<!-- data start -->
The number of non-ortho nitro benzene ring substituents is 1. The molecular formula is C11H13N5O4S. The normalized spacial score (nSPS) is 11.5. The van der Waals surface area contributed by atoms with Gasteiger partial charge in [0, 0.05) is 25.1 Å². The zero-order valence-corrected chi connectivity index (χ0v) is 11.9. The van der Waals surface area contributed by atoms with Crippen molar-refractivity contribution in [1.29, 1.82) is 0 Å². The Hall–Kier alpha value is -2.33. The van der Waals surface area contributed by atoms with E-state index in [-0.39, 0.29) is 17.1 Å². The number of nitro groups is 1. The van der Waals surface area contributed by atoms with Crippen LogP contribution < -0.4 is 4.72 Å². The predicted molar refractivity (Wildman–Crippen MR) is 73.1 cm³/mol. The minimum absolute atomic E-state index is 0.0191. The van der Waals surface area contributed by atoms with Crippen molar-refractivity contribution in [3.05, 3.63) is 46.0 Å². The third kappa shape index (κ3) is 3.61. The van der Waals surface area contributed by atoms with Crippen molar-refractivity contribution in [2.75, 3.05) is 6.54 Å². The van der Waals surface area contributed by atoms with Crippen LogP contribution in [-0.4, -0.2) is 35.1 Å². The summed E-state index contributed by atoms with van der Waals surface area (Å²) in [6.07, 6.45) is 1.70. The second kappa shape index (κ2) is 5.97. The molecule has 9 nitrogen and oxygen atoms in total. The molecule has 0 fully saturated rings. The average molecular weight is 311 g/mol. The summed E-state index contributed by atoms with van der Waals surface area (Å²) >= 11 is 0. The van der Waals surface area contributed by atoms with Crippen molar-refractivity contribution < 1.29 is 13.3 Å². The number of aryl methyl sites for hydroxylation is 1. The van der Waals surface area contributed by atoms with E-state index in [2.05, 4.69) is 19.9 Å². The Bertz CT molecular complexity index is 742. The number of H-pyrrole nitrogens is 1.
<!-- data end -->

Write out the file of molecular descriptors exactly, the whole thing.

The number of non-ortho nitro benzene ring substituents is 1. The molecular formula is C11H13N5O4S. The normalized spacial score (nSPS) is 11.5. The van der Waals surface area contributed by atoms with Gasteiger partial charge in [0, 0.05) is 25.1 Å². The zero-order valence-corrected chi connectivity index (χ0v) is 11.9. The van der Waals surface area contributed by atoms with Crippen molar-refractivity contribution in [1.29, 1.82) is 0 Å². The Hall–Kier alpha value is -2.33. The van der Waals surface area contributed by atoms with E-state index in [-0.39, 0.29) is 17.1 Å². The number of nitro groups is 1. The van der Waals surface area contributed by atoms with Crippen LogP contribution < -0.4 is 4.72 Å². The predicted molar refractivity (Wildman–Crippen MR) is 73.1 cm³/mol. The minimum absolute atomic E-state index is 0.0191. The van der Waals surface area contributed by atoms with Crippen molar-refractivity contribution in [3.05, 3.63) is 46.0 Å². The third kappa shape index (κ3) is 3.61. The van der Waals surface area contributed by atoms with Crippen molar-refractivity contribution in [2.75, 3.05) is 6.54 Å². The van der Waals surface area contributed by atoms with Crippen LogP contribution in [-0.4, -0.2) is 35.1 Å². The summed E-state index contributed by atoms with van der Waals surface area (Å²) in [6.07, 6.45) is 1.70. The second kappa shape index (κ2) is 5.97. The molecule has 9 nitrogen and oxygen atoms in total. The molecule has 0 fully saturated rings. The average molecular weight is 311 g/mol. The summed E-state index contributed by atoms with van der Waals surface area (Å²) >= 11 is 0. The van der Waals surface area contributed by atoms with Crippen molar-refractivity contribution < 1.29 is 13.3 Å². The number of aryl methyl sites for hydroxylation is 1. The van der Waals surface area contributed by atoms with E-state index in [2.05, 4.69) is 19.9 Å². The Bertz CT molecular complexity index is 742. The number of H-pyrrole nitrogens is 1.